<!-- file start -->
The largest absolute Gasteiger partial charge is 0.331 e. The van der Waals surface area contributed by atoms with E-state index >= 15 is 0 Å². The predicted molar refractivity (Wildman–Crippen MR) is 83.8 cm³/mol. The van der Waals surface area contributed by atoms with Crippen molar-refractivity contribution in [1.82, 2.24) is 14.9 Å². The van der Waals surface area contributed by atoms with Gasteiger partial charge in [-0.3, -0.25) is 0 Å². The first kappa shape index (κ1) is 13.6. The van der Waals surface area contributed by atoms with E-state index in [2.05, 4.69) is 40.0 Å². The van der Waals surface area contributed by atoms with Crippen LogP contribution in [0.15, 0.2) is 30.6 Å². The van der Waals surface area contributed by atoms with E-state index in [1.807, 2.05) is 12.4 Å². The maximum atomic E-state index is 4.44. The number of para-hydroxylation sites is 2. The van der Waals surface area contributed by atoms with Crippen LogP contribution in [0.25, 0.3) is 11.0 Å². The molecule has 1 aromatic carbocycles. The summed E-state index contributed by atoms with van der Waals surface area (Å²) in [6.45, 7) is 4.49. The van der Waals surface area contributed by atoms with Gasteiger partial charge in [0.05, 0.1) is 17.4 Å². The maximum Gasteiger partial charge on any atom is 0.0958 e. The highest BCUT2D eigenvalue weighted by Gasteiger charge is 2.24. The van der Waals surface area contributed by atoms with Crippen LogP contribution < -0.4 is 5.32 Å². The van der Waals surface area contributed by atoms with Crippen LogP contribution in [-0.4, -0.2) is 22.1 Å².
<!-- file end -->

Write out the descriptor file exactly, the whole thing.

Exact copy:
The largest absolute Gasteiger partial charge is 0.331 e. The van der Waals surface area contributed by atoms with E-state index >= 15 is 0 Å². The predicted molar refractivity (Wildman–Crippen MR) is 83.8 cm³/mol. The van der Waals surface area contributed by atoms with Crippen molar-refractivity contribution in [1.82, 2.24) is 14.9 Å². The van der Waals surface area contributed by atoms with Gasteiger partial charge in [-0.3, -0.25) is 0 Å². The first kappa shape index (κ1) is 13.6. The van der Waals surface area contributed by atoms with E-state index in [2.05, 4.69) is 40.0 Å². The van der Waals surface area contributed by atoms with Crippen LogP contribution in [0.15, 0.2) is 30.6 Å². The van der Waals surface area contributed by atoms with E-state index in [1.807, 2.05) is 12.4 Å². The maximum atomic E-state index is 4.44. The number of para-hydroxylation sites is 2. The van der Waals surface area contributed by atoms with Crippen LogP contribution in [0.25, 0.3) is 11.0 Å². The molecule has 1 aromatic carbocycles. The summed E-state index contributed by atoms with van der Waals surface area (Å²) in [6.45, 7) is 4.49. The van der Waals surface area contributed by atoms with Gasteiger partial charge in [0.05, 0.1) is 17.4 Å². The maximum Gasteiger partial charge on any atom is 0.0958 e. The highest BCUT2D eigenvalue weighted by Gasteiger charge is 2.24. The van der Waals surface area contributed by atoms with Crippen LogP contribution < -0.4 is 5.32 Å². The van der Waals surface area contributed by atoms with Crippen LogP contribution in [-0.4, -0.2) is 22.1 Å².